Seasonal treat: Jerusalem artichoke soup with lemon zest and parmesan

Just a recipe today for this seasonal treat: Jerusalem artichoke soup with lemon zest and parmesan. I kept it simple. Clean tasting and light, with a gentle Jerusalem artichoke flavour, heightened with a touch of lemon, and rounded off with some parmesan. Enjoy.       DSC_0155

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Jerusalem artichoke soup with

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lemon zest and parmesan

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SOURCE:  My own recipe

PREPARATION TIME: about 5 min

COOKING TIME: about 20 – 30 min

CUISINE: Modern European

SERVES: 2

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INGREDIENTS:

1 medium yellow onion, chopped finely

2 small cloves of garlic, chopped finely

1 – 2 tbsp light olive oil, or vegetable oil

10 cm celery stick, halved and sliced thinly

250 g Jerusalem artichokes, diced into small cubes or sliced

Warm water

1/2 – 1 dl milk (optional)

salt and pepper

1/2 tsp lemon zest

a small squeeze of lemon juice

1 dsp parmesan

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METHOD:

1. Heat the oil in a medium pan, and add the garlic and onion. Sauté for a few minutes on medium low heat.

2. Add the celery and sauté for a couple of more minutes.

3. In go the artichokes! Stir the vegetables, and cover the pan with a lid, leaving it to sweat together until the artichokes are beginning to soften (about 5 – 10 min).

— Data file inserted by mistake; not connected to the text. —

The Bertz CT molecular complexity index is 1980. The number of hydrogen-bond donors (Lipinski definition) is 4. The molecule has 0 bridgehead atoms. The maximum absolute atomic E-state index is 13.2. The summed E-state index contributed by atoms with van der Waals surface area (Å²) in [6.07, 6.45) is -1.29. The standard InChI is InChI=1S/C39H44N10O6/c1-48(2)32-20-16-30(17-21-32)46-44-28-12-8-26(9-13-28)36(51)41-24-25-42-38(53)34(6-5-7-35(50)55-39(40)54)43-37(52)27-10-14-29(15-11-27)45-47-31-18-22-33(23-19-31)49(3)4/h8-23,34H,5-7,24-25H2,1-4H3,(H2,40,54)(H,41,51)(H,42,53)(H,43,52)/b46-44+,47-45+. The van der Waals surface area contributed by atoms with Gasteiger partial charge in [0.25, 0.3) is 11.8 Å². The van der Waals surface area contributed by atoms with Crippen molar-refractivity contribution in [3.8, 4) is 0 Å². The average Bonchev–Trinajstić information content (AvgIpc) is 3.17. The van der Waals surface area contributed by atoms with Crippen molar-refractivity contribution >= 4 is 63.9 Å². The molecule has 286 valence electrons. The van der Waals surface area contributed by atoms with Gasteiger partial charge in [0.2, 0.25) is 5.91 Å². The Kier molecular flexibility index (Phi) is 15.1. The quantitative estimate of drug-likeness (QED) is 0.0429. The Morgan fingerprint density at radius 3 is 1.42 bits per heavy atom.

4. Add enough warm water to cover the vegetables, and cook for a few minutes more, until the vegetables are completely softened. (But please don’t overcook them.)

5. Transfer the veg into a food processor, and blend with the milk if you’re using it into a smooth puree. Or just mash them if you’re not using a food processor/blender.

6. Season well with salt and pepper, to taste.

7. Finish off with lemon juice and zest. It’s important not to overpower the flavour of the artichokes, so start by adding only a little lemon, and check the taste and fragrance before adding any more.

8. Sprinkle with parmesan and serve with some nice bread. Enjoy!

 

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Persian baklava – the sweet end to our feast

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Photo by Samantha Twigg Johnson

We chose to end our Persian feast with baklava, served with a very untraditional accompaniment of vanilla ice-cream (which worked really well, btw!). And completely wrongly, as it turns out because Persian meals usually end with fruit, and baklava and other pastries are more commonly eaten during the day, often with tea. Although we bought a gigantic watermelon for that purpose, still, we just had to make baklava. You can’t really cook a Persian feast and omit baklava.

 

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Photo by Samantha Twigg Johnson

Baklava is made of layers of thin phyllo pastry filled with chopped nuts and soaked in syrup. The origin of this delicious pastry is unclear, but its popularity is firmly established: in Iran (of course), all over Middle-East, in Greece, Turkey, and even closer to (my) home, in Bosnia & Herzegovina. (My Bosnian cookery book has suggestions on how to cut the dough to create a variety of different pattern – gorgeous!) The rest of the world is not immune to its charms, either.

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Photo by Samantha Twigg Johnson

Persian baklava is made with cardamom-spiced almonds and/or pistachios, and with a rose-scented syrup. It’s a bit different from baklava elsewhere in that it’s a little dryer, and as a result crispier.

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 Photo by Samantha Twigg Johnson